Seattle Times: Popular Jazz Singer Kendra Shank Takes the Long Way Home
Note: Kendra Shank performs at Jazz Alley Tues-Wed, April 7-8, in support of her new CD, Mosaic. Click here to view the Jazz Alley website.
Of the many accomplished singers to come out of Seattle lately and long ago, few have taken as circuitous a path as Kendra Shank, the former folk singer and French chanteuse who will headline Jazz Alley this week.
What started as a second career as a jazz singer has reached maturity in time for Shank’s 50th birthday. She will perform with her quartet of 10 years at Jazz Alley in a homecoming of sorts.
“In terms of my musical development, Seattle is where I grew up,” said Shank, who was raised in San Diego and worked here from 1979 to 1997.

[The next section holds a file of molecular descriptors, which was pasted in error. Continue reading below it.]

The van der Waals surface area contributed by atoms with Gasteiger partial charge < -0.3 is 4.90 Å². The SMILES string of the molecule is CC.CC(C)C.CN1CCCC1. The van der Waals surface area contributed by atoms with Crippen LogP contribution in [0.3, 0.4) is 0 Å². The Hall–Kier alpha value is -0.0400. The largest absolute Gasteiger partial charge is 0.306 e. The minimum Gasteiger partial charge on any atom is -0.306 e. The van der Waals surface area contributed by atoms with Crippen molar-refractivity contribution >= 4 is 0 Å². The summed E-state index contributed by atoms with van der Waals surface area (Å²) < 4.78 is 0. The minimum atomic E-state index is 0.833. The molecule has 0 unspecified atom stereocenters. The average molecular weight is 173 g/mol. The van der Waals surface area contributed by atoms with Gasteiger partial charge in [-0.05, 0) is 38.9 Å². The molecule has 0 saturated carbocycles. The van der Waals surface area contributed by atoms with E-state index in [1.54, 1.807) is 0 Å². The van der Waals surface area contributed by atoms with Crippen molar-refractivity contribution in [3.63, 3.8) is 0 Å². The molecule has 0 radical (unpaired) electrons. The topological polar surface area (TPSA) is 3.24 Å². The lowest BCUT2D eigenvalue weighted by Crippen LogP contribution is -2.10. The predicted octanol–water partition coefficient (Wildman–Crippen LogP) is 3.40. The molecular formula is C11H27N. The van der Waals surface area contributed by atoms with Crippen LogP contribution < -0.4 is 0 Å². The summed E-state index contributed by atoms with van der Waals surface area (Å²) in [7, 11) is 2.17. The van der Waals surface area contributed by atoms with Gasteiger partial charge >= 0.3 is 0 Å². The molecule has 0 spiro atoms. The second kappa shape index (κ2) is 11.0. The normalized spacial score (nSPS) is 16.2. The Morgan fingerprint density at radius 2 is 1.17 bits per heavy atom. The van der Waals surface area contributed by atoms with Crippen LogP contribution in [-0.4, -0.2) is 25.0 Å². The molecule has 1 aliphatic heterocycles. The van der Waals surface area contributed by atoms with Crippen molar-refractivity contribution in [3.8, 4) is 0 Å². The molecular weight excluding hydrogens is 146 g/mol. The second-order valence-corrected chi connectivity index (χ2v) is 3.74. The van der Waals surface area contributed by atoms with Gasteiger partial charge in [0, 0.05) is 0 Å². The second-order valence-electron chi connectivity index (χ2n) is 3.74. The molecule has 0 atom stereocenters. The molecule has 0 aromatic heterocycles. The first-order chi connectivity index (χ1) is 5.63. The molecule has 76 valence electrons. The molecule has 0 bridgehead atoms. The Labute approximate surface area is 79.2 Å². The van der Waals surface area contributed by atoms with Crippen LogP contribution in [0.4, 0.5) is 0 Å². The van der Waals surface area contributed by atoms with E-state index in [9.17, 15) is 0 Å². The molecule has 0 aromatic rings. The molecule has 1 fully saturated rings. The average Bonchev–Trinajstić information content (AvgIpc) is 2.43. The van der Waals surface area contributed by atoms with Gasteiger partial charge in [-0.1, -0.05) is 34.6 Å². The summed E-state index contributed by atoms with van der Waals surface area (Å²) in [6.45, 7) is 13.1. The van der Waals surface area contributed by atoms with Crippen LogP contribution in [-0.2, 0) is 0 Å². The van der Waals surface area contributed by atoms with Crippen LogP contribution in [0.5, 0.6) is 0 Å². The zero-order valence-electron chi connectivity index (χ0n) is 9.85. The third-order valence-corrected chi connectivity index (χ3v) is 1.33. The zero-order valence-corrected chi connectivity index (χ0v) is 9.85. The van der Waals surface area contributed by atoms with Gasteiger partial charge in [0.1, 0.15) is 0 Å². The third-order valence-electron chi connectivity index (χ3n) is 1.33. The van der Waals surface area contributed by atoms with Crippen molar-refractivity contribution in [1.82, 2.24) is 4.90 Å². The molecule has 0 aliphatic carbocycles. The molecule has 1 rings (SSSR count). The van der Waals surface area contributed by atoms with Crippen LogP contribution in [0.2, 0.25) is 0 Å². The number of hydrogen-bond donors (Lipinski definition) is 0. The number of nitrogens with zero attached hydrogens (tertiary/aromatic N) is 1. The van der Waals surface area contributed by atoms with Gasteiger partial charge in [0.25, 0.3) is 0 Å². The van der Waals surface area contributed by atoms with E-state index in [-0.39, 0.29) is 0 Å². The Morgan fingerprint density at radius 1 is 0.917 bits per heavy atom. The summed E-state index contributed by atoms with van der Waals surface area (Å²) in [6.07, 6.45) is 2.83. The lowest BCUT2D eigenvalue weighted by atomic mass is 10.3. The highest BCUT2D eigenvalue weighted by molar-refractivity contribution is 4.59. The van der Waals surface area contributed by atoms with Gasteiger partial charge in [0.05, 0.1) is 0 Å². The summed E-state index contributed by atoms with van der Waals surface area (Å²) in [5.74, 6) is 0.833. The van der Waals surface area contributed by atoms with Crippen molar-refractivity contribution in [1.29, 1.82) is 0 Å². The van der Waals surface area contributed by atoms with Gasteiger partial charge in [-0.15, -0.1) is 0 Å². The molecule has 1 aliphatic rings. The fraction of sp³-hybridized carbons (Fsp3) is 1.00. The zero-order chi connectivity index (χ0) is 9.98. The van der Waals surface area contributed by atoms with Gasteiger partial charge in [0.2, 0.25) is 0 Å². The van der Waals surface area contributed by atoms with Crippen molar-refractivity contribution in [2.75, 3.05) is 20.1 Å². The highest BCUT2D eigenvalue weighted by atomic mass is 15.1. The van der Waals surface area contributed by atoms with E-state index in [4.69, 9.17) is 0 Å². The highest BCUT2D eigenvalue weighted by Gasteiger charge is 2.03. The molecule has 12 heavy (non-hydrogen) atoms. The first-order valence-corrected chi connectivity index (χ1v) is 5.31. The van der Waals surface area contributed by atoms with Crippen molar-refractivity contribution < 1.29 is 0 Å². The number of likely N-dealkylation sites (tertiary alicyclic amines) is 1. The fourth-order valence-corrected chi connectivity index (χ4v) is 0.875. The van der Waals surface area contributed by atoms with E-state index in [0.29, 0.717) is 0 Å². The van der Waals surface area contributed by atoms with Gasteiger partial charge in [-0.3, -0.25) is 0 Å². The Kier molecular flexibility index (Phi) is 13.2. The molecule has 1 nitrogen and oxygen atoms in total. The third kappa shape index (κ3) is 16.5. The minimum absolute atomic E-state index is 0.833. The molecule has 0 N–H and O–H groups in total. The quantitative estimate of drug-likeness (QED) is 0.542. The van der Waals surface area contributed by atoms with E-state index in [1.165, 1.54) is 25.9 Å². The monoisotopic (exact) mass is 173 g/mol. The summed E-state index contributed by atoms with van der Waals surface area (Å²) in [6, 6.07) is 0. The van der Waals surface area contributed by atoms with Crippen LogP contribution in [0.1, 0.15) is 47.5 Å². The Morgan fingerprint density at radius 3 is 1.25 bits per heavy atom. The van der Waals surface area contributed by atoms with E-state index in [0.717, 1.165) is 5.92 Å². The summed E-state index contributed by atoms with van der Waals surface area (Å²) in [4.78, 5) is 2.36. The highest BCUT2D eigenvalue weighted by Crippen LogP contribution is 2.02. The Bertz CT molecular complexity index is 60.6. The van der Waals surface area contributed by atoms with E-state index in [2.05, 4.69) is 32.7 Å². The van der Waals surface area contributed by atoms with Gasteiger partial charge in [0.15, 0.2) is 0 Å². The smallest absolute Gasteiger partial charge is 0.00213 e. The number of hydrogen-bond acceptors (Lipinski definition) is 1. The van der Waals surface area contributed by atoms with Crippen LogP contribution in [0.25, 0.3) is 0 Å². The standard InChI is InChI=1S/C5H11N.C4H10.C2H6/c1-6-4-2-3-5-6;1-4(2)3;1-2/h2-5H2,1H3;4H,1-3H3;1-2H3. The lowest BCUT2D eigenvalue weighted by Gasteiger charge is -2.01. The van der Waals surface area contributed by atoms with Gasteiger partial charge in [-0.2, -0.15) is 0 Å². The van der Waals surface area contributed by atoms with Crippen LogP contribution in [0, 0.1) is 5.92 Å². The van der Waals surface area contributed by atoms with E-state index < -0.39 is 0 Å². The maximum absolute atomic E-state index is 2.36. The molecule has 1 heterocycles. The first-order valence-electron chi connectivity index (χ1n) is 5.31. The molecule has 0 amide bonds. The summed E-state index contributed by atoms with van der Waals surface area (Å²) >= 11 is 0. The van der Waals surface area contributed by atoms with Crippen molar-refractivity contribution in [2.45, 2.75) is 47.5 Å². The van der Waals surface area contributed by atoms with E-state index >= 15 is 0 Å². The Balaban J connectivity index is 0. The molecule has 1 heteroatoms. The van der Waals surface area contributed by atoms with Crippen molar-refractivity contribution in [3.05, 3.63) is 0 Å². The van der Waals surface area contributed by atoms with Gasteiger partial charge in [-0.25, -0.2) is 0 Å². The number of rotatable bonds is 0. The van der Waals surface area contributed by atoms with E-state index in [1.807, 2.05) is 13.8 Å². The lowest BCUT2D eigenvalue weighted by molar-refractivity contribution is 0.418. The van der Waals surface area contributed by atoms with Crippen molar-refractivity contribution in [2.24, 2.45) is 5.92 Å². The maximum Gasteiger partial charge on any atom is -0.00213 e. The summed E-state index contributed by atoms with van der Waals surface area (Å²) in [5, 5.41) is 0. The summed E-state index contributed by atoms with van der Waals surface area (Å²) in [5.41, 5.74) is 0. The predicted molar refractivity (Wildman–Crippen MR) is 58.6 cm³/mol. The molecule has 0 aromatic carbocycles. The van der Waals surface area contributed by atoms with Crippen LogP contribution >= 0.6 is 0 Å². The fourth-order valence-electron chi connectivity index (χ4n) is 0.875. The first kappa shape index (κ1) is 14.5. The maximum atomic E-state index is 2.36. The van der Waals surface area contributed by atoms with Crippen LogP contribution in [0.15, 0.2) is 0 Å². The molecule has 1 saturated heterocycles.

She was a folk singer in college — Shank attended both Pacific Lutheran University in Tacoma and the University of Washington. In her early 20s, she accompanied herself on guitar, a regular on the open-mic circuit, in the style of Joan Baez, Joni Mitchell and James Taylor, shifting into country and bluegrass now and then, occasionally playing with a banjo player.
Having earned a degree in art and French, she shifted styles further, performing old, French popular songs at various French restaurants in Seattle (including La Rive Gauche, the restaurant that would become Tula’s). Those gigs were hugely popular and financially rewarding, but more importantly, served as her transition into jazz.
In 1989, then in her 30s, Shank also began to study at Cornish College of the Arts with jazz vocalist Jay Clayton. When La Rive Gauche became Tula’s jazz club, Shank was the first singer scheduled to perform.
She played regularly with some of the best musicians in Seattle, including John Hansen, Randy Halberstadt, Hans Teuber, Jeff Johnson and Bill Anschell. She also found a receptive audience in Paris.